Perhaps that’s what is needed, someone to ride roughshod over the self-interest. Is it possible? Blatter’s departure leaves a vacuüm; how it is filled is probably the most important decision football has to make, one that will impact the course of football for years to come.
It’s A Rich Man’s Getting Richer World
All this on a day when this season’s Premier League prize and broadcast revenues were announced. Finishing third in the table, Arsenal earned £96m. Even bottom of the pile QPR earned £65m which is a staggering amount. Little wonder that most relegated clubs begin the season as favourites to return immediately to the Premier League. As the commercial and broadcast deals increase, so too will the parachute payments they receive making The Championship an even harder division for clubs to break out of.
All of which is based on the false notion that the clubs making money are going to use it wisely. QPR prove that isn’t always the case. All that money and they still fail miserably to stay in the Premier League. It used to be WBA who were the yo-yo club but no, the West Londoners were far worse than that. Rule Number 1 for Premier League survival: don’t be an acronym. West Brom prove the point, staying up far more often than WBA.
The money gap gets bigger when the Champions League kitty is shared out. Arsenal will earn more than before, less than others. It’s always been that way, probably always will. Having the funds available makes shopping easier, there’s a bigger marketplace open to Arsène, even if he doesn’t want to buy there. Whilst commanding a bigger fee doesn’t guarantee that a new player will be successful, it offers more comfort that the chances of the move working out are higher. Either that or the selling club ripped the buyer off something chronic.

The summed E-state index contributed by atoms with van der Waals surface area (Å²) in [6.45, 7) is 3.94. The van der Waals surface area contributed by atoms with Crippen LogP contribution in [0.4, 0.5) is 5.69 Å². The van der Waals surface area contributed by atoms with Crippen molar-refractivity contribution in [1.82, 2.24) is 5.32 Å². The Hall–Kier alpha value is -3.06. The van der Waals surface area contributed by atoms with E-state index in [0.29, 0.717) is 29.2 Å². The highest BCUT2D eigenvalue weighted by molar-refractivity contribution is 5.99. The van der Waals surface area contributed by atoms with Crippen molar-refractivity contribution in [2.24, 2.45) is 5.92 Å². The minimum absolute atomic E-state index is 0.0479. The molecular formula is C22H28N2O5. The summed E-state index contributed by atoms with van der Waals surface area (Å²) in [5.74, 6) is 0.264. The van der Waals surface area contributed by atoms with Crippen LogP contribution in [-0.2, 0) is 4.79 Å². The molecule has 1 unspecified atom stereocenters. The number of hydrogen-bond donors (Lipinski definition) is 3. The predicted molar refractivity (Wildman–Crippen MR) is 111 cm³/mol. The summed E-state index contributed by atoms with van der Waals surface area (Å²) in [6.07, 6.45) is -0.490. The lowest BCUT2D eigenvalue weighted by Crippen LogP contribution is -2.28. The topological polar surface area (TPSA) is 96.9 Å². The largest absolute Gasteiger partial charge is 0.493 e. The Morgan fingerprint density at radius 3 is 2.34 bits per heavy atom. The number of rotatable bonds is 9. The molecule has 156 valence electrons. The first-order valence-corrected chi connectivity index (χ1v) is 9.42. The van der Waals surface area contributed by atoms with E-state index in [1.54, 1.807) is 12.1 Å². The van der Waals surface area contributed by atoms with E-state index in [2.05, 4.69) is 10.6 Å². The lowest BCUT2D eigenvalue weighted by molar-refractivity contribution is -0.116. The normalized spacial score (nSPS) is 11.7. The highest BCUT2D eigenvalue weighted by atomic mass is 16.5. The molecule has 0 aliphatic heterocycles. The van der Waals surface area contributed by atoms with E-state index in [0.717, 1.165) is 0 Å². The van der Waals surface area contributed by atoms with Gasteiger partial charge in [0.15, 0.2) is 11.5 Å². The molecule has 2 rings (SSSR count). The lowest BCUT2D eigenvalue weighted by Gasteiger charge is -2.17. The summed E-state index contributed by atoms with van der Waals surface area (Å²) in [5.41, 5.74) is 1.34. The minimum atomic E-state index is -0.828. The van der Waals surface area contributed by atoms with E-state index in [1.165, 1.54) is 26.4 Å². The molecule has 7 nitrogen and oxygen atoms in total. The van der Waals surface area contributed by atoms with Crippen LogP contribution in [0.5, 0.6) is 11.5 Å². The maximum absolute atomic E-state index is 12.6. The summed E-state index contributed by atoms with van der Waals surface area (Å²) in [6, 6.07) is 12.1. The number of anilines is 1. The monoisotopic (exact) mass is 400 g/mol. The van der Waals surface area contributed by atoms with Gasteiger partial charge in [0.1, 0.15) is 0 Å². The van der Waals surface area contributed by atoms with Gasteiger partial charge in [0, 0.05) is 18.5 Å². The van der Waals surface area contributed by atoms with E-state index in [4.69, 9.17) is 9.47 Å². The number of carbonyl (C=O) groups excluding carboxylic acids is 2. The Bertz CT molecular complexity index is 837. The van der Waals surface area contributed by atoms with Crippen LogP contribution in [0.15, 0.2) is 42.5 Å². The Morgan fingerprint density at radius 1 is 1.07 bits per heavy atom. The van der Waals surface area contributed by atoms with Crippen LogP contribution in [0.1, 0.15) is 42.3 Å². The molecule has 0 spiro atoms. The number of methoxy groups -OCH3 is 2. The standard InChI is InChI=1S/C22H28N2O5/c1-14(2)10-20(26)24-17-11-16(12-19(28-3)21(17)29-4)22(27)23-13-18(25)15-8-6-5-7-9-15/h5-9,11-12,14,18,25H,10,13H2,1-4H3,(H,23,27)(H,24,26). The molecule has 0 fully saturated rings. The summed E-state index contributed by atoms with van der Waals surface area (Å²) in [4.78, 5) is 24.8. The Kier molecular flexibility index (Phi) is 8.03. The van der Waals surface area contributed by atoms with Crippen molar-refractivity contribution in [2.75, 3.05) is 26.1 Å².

Squad replenishment and enhancement is part of the natural flow of football. What’s interesting as this season ends is the number of players at Arsenal who are already moving to close off speculation about their future. Theo Walcott’s PR this time is a lot more positive about signing a new deal than last. He may genuinely be on the verge of agreeing terms but more likely that Team Walcott have learned from previous negotiations that playing hard to get in the media has a negative impact on supporters views. Four goals in two games never hurts anyone in the popularity stakes.
With Szczesny and Monreal both publicly stating they want to stay indicates that the players sense there are real possibilities of a title challenge. Whether Arsène wants them is another matter entirely but it makes his job far easier to have stability, to know that two or three new arrivals are not going to disrupt unduly. The initial reaction from any player worth his salt must surely be to improve their performance and make it harder for the manager to drop them.
There will always be discontent if players aren’t playing regularly but for most of the squad, injuries will intervene in their favour. And if they care to look at the goalkeepers, they will see no-one’s place in the side is guaranteed, something which seemed inconceivable 12 to 18 months ago. The times, they are a-changing.